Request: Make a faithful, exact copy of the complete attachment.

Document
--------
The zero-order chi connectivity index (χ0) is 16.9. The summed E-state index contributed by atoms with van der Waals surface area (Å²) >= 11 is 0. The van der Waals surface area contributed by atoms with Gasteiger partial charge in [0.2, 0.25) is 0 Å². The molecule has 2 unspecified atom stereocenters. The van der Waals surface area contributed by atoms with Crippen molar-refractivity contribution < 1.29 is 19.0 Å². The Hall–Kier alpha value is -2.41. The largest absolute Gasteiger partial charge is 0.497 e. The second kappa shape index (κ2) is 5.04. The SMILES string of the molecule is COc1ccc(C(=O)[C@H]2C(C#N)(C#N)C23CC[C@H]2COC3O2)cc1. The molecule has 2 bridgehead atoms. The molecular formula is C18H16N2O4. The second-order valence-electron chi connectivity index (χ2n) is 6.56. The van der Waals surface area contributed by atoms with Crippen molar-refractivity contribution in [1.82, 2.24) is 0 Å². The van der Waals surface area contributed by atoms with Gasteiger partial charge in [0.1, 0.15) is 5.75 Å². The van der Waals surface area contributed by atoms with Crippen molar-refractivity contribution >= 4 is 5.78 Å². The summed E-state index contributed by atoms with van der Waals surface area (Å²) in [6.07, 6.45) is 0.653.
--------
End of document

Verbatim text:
The zero-order chi connectivity index (χ0) is 16.9. The summed E-state index contributed by atoms with van der Waals surface area (Å²) >= 11 is 0. The van der Waals surface area contributed by atoms with Gasteiger partial charge in [0.2, 0.25) is 0 Å². The molecule has 2 unspecified atom stereocenters. The van der Waals surface area contributed by atoms with Crippen molar-refractivity contribution < 1.29 is 19.0 Å². The Hall–Kier alpha value is -2.41. The largest absolute Gasteiger partial charge is 0.497 e. The second kappa shape index (κ2) is 5.04. The SMILES string of the molecule is COc1ccc(C(=O)[C@H]2C(C#N)(C#N)C23CC[C@H]2COC3O2)cc1. The molecule has 2 bridgehead atoms. The molecular formula is C18H16N2O4. The second-order valence-electron chi connectivity index (χ2n) is 6.56. The van der Waals surface area contributed by atoms with Crippen molar-refractivity contribution in [1.82, 2.24) is 0 Å². The van der Waals surface area contributed by atoms with Gasteiger partial charge in [0.1, 0.15) is 5.75 Å². The van der Waals surface area contributed by atoms with Crippen molar-refractivity contribution >= 4 is 5.78 Å². The summed E-state index contributed by atoms with van der Waals surface area (Å²) in [6.07, 6.45) is 0.653.